Characterization of the murine homing receptor gene reveals correspondence between protein domains and coding exons.
Base-Sequence, Chromosome-Mapping, DNA, Epidermal-Growth-Factor-Urogastrone: ge, Exons, Introns, Lectins: ge, Mice, Molecular-Sequence-Data, Receptors-Lymphocyte-Homing: ge, Recombination-Genetic, Repetitive-Sequences-Nucleic-Acid, Restriction-Mapping, Sequence-Homology-Nucleic-Acid, Signal-Peptides: ge, SUPPORT-NON-U-S-GOVT, SUPPORT-U-S-GOVT-P-H-S
Genomics 1991 Feb; 9(2):270-7.
HL42488, CA33093, HL30568
Lymphocytes and other leukocytic cells traffic to diverse lymphoid organs and sites of inflammation by utilizing an adhesion molecule termed the homing receptor. Characterization of the cDNAs encoding the murine lymphocyte homing receptor has revealed an interesting mosaic structure containing three well-known protein motifs: a C-type lectin domain, an epidermal growth factor-like domain, and two exct copies of a short consensus repeat sequence homologous to those found in a family of complement regulatory proteins, in addition to a signal sequence, a transmembrane anchor, and a short cytoplasmic tail. Characterization of genomic clones encoding the murine homing receptor gene has revealed a high degree of correlation between these various structure/function motifs and exons that specify them. Interestingly, comparison of the exons encoding the two identical copies of the complement regulatory motif revealed that short intronic regions 5' and 3' of these exactly repeated exons are also identical. The gene was found to map to a region of chromosome 1, very near a site previously shown to contain the genes for the family of complement regulatory proteins which encode short consensus repeats similar to those found in the homing receptor, implying that these diverse proteins may have evolved in part by repeated duplications.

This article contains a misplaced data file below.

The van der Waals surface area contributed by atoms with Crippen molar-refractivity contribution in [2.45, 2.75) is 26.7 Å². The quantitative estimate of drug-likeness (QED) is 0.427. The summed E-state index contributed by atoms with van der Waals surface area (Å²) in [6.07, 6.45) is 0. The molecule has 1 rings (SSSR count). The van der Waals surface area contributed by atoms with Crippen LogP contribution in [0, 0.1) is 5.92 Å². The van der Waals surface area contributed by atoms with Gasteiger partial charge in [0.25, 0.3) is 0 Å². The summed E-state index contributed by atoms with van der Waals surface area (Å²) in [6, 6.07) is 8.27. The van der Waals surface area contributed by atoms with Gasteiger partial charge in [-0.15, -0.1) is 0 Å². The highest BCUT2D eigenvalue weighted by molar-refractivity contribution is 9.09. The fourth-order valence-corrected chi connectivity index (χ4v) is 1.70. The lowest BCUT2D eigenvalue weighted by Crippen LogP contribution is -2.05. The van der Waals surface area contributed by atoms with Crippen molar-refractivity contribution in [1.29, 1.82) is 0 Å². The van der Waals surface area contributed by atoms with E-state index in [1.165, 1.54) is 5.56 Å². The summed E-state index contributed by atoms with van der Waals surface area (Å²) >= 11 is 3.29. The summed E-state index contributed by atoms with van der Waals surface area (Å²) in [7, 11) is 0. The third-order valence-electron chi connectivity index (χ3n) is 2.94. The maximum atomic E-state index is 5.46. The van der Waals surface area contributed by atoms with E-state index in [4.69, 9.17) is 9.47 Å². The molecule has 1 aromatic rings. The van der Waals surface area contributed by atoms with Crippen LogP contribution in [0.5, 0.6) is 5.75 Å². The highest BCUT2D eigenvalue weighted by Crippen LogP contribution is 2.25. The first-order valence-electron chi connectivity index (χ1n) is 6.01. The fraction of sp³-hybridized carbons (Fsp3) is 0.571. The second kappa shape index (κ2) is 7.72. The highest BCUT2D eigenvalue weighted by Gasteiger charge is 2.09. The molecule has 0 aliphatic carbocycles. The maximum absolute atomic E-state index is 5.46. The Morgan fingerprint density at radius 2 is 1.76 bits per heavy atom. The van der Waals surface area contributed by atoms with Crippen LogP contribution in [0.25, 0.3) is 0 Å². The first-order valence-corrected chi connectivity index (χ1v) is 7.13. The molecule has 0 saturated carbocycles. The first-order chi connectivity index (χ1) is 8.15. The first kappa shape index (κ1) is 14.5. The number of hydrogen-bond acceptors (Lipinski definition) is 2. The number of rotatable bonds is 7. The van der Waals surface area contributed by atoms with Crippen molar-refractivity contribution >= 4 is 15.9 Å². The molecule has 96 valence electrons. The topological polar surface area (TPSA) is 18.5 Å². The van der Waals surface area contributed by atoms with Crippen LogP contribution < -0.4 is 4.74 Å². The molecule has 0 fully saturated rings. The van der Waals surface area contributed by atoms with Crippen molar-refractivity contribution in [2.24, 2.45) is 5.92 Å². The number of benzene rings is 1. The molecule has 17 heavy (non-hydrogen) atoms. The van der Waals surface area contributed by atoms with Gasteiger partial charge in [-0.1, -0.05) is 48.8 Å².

Dowbenko, D J.; Diep, A; Taylor, B A.; Lusis, A J.; and Lasky, L A., " Characterization of the murine homing receptor gene reveals correspondence between protein domains and coding exons." (1991). Faculty Research 1990 - 1999. 132.